Border Audio Monitoring: Feds Halt Plan To Eavesdrop At Crossings Pending Study Of Privacy Implications

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Minister of Public Safety Vic Toews responds to a question during Question Period in the House of Commons on Parliament Hill in Ottawa on Wednesday, May 16, 2012. THE CANADIAN PRESS/Sean Kilpatrick | CP

OTTAWA - The federal government has hit the pause button on its plan to eavesdrop at border points after confirmation Tuesday that some travellers at the Halifax airport were secretly recorded.

But there were still many unanswered questions about the surveillance plan.

Public Safety Minister Vic Toews said he has told the Canada Border Services Agency to place audio monitoring on hold until a study of the privacy implications is complete.

Travellers have expressed concern about the budding plan by the federal agency to record conversations at airports and border crossings.

One insider said the only location that audio recording actually took place was in the secondary examination area of Halifax's Stanfield International Airport.

The conversations were between border officers and air passengers singled out for closer scrutiny.

"All these recordings have been deleted," said one official, who asked not to be named.

Toews wants to see a privacy impact assessment by the border agency and recommendations from the federal privacy commissioner before going any further.

"I share the concerns of Canadians regarding the privacy impact of audio recordings, even when it occurs in a restricted area in an airport," Toews said in the House of Commons during the daily question period.

Toews received a detailed briefing from the border agency Tuesday morning and was not satisfied it had taken the appropriate steps to safeguard privacy.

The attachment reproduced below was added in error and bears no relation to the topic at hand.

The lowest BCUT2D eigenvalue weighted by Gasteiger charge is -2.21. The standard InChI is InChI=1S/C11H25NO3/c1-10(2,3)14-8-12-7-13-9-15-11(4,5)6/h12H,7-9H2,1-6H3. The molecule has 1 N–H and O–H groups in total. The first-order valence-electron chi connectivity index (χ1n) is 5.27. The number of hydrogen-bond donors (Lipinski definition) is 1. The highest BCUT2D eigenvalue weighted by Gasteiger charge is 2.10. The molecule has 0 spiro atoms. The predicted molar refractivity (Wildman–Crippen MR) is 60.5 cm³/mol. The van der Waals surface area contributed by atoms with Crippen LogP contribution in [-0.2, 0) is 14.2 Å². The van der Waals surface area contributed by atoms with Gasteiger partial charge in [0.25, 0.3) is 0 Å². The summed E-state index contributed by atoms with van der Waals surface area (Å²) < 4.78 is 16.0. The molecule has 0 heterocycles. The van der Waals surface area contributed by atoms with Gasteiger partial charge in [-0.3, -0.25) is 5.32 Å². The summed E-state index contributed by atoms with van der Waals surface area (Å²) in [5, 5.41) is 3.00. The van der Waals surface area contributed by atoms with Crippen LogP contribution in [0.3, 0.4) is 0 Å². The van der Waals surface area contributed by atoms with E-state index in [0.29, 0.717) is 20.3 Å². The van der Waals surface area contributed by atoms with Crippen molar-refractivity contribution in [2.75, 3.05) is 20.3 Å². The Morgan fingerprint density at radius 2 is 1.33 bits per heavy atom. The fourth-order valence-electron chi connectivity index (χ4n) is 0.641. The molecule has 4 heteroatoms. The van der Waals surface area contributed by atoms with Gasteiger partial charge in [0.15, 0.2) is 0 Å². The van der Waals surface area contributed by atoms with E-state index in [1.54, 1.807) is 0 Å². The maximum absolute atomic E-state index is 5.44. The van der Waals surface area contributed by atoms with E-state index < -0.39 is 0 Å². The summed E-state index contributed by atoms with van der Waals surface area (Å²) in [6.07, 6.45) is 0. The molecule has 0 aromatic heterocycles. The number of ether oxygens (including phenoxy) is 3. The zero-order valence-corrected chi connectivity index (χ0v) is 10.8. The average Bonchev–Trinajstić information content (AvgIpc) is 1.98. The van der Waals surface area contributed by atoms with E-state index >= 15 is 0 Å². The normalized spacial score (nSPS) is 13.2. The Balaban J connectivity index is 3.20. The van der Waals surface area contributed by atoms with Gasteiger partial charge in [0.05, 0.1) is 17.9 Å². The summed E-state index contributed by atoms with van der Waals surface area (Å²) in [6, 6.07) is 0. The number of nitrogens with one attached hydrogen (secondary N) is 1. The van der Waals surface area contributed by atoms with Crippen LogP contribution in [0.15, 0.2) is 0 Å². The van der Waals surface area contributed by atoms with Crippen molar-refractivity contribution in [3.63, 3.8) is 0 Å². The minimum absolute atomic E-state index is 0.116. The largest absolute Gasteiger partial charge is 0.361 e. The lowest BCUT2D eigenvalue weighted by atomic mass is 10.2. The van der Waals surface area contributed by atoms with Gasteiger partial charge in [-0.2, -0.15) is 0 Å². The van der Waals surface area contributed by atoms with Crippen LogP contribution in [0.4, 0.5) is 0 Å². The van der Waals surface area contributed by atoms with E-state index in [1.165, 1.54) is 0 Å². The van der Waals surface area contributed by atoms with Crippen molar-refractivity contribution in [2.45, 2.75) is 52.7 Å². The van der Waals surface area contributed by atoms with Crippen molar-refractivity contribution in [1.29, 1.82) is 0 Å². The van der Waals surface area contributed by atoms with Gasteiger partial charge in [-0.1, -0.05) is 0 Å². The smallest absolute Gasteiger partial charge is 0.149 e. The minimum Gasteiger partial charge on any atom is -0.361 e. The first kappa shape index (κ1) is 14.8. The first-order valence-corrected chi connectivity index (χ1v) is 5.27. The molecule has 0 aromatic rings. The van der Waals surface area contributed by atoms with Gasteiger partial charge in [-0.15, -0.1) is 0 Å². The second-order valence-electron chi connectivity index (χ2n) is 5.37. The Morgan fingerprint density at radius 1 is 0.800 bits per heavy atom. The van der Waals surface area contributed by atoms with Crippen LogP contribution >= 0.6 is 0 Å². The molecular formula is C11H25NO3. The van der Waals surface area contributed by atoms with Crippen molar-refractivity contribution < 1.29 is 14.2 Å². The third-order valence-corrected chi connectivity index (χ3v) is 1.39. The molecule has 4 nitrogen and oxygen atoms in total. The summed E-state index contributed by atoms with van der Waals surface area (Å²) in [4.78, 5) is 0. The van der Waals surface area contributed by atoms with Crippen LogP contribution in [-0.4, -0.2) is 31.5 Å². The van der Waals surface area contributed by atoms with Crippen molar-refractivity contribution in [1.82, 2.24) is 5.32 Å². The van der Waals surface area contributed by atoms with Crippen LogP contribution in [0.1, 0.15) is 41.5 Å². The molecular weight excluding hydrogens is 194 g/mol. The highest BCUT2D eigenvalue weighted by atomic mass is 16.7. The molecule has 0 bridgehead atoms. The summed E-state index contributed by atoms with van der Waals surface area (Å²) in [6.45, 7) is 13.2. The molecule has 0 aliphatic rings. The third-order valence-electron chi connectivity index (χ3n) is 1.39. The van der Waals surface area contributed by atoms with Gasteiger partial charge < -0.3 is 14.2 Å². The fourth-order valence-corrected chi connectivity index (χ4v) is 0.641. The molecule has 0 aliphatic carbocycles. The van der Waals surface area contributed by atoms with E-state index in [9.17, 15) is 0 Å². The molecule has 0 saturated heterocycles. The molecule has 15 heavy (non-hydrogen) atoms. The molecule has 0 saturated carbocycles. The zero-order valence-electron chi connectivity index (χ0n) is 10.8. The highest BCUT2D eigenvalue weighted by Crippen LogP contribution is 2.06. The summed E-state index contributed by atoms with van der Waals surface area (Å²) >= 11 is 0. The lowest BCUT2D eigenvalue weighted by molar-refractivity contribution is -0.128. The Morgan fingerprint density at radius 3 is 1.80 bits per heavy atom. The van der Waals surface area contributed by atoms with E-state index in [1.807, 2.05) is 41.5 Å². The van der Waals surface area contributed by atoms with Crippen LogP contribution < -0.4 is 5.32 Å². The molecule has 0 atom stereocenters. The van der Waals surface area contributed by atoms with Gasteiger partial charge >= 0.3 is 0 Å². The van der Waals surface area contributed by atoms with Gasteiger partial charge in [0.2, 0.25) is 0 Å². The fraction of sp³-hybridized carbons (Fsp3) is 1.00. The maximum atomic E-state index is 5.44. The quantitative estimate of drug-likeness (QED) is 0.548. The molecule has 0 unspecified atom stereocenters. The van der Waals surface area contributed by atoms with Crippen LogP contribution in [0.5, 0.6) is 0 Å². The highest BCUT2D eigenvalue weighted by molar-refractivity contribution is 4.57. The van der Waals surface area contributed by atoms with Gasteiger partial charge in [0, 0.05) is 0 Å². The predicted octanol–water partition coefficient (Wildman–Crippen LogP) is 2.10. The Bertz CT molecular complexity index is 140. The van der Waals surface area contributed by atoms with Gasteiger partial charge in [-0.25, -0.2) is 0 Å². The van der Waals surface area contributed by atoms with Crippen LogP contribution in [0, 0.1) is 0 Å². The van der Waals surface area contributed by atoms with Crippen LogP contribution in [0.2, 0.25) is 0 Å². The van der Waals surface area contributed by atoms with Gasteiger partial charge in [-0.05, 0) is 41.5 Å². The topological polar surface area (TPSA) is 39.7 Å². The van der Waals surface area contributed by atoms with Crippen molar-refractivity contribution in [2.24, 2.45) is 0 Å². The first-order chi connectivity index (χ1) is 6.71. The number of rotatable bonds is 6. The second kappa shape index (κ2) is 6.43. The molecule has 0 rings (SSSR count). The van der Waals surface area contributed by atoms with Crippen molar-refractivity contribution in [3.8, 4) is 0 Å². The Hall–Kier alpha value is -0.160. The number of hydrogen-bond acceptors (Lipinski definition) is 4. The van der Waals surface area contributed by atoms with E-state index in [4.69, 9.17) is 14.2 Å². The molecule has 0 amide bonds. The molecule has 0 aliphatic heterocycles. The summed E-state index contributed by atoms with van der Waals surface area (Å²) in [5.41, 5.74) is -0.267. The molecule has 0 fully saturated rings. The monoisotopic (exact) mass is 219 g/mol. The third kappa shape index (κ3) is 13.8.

It came just one day after the minister defended the border agency initiative.

On Tuesday, the NDP accused Toews of flip-flopping and ignoring safeguards to protect the personal information of Canadians.

"Nothing was done to ensure that this project on eavesdropping would respect privacy — absolutely nothing. The minister now acknowledges this fact, and it was really high time," said New Democrat MP Rosane Dore Lefebvre.

She asked Toews how many conversations had already been recorded without the knowledge of travellers, and how long they would be kept.

"I'm not aware of any private conversations having been recorded by this measure," Toews replied.

He did not elaborate on his definition of "private" — which may exclude exchanges between travellers and border officials.

Toews said Monday that the border agency "operates customs-controlled areas for screening international travellers arriving at airports across Canada, including monitoring video and audio in order to detect and prevent illegal smuggling."

The privacy rights of law-abiding Canadians are respected at all times, Toews added.

The minister said Tuesday it is important for agencies to have the right tools to catch smugglers and criminals. It is equally important that these tools do not unduly infringe on individuals' privacy, he added.

The border services agency did not respond to questions.

The privacy commissioner's office says it has yet to receive a full outline of the border agency's plans for enhanced surveillance.

"We are currently in the dark about what is truly envisaged, and that's precisely the issue," said assistant privacy commissioner Chantal Bernier.

When word of the program broke in the media last week, the privacy commissioner's office contacted the border agency, she added.

"They said, 'Look, we are doing a privacy impact assessment and you will get it soon.'"

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